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Christopher Plummer

Christopher Plummer

Birthday: 13 December 1929, Toronto, Ontario, Canada
Birth Name: Arthur Christopher Orme Plummer
Height: 179 cm

Arthur Christopher Orme Plummer was born in Toronto, Ontario. He is the only child of Isabella Mary (Abbott), a secretary to the Dean of Sciences at McGill University, and John Orme Plummer, who sold ...Show more

Christopher Plummer
[observation, 2014] I'm thrilled to be around still, and I don't want to blow my horn, but I've done Show more [observation, 2014] I'm thrilled to be around still, and I don't want to blow my horn, but I've done so many more parts than Barrymore ever got a chance to do. That Barrymore wasn't able - or willing to show his true range is one of the great missed opportunities of the theatrical stage. A terrible waste. Hide
I think many of today's politicians take a typical CEO mentality when it comes to the arts. It's ana Show more I think many of today's politicians take a typical CEO mentality when it comes to the arts. It's anathema to them. It's the last thing they think of when it comes to funding; it's way down at the bottom of the list. That is unconscionable. It's so stupid and narrow-minded. They don't realize. It's all about political manoeuvring. Hide
As T.S. Eliot measures his life with coffee spoons, so I measure mine by the plays I've been in. I'm Show more As T.S. Eliot measures his life with coffee spoons, so I measure mine by the plays I've been in. I'm too vague to measure any other way. Hide
[to his Oscar statuette at the 2012 Academy Awards] You're only two years older than me, darling. Wh Show more [to his Oscar statuette at the 2012 Academy Awards] You're only two years older than me, darling. Where have you been all my life? Hide
Too many people in the world are unhappy with their lot. And then they retire and they become vegeta Show more Too many people in the world are unhappy with their lot. And then they retire and they become vegetables. I think retirement in any profession is death, so I'm determined to keep crackin'. Hide
[on Franchot Tone, who starred onstage with him in "The Petrified Forest"] His sense of humor, as on Show more [on Franchot Tone, who starred onstage with him in "The Petrified Forest"] His sense of humor, as one might guess, was seemingly self-deprecating, drawn always from this inexplicable inner torment. These vulnerable qualities were to make his Chekovian performances ("Uncle Vanya" and "A Moon for the Misbegotten"), both of whom I later saw, so memorable - a rare combination of lightness and poignancy... I saw in him someone I could perhaps one day aspire to; not the hidden sad, pained man that was part of Franchot but the part he couldn't conceal, no matter how hard he tried, the part that was refined, noble and infinitely kind. Hide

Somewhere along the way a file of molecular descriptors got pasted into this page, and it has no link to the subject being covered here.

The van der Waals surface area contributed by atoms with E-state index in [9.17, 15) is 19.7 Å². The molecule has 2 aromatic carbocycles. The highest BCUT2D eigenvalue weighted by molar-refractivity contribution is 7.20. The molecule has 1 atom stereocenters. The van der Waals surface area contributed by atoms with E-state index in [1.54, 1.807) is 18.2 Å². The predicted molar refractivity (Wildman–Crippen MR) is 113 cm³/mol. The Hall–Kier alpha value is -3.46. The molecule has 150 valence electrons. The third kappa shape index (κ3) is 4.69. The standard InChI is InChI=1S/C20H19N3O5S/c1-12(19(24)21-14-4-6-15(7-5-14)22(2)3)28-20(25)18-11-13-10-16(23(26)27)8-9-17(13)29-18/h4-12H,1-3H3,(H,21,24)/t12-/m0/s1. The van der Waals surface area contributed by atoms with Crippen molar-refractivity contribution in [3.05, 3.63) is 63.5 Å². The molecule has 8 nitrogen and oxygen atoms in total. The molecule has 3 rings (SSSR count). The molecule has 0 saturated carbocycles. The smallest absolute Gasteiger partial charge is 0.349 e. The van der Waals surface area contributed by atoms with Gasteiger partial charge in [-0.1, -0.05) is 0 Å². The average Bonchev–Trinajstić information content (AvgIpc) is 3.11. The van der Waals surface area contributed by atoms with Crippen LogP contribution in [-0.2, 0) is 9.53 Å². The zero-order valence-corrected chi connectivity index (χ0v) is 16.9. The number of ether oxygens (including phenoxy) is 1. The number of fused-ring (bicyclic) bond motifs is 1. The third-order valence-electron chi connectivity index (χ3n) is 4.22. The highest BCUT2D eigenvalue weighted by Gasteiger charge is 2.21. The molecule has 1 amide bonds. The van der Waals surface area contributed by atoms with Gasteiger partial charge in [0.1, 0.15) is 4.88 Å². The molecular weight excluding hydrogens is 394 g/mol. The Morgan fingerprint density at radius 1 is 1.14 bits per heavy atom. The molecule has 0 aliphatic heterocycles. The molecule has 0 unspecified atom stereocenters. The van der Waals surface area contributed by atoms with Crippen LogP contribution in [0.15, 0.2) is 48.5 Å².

I'm bored with questions about acting. I'm bored with questions about acting.
[on turning down the role of Gandalf in the Lord of the Rings trilogy] I don't know why I turned it Show more [on turning down the role of Gandalf in the Lord of the Rings trilogy] I don't know why I turned it down. I think it had to do with spending four years in New Zealand. There's other countries I want to visit before I croak. But Ian McKellen got the role and he was fantastic in it. He played the role really warm and kind and I hate the son-of-a-bitch! Hide
The writing was superior [in the '50s]. But then we had all the best writers, Horton Foote and other Show more The writing was superior [in the '50s]. But then we had all the best writers, Horton Foote and others, writing for this brash new medium. It was as exciting as hell. It was an adventure. Television has become a little glossy. A little too comfortable. Hide
Ewan (McGregor) doesn't act, he inhabits a role. And, of course, he makes you not act and inhabit th Show more Ewan (McGregor) doesn't act, he inhabits a role. And, of course, he makes you not act and inhabit the role, like it's a competition. I owe that to him. Hide
[on cell-phones ringing during a live performance] The only thing to do is to say something like "I' Show more [on cell-phones ringing during a live performance] The only thing to do is to say something like "I'll get it." The audience gives you applause because they hate it too. Hide
[on the enduring appeal of The Sound of Music (1965)] Yeah, it drives me nuts. It has nothing to do Show more [on the enduring appeal of The Sound of Music (1965)] Yeah, it drives me nuts. It has nothing to do with the movie, it's just a relentless pursuing of this film that goes on and on and I've gone on and on, far above and beyond it and then to be reminded of it, God almighty what is the matter with people? Hide
I was much a part of live television in the '50s. There was something terribly honest about live tel Show more I was much a part of live television in the '50s. There was something terribly honest about live television and terribly dangerous and terribly risky. You were bound to learn your lines without bumping into each other, which we did a lot of. Hide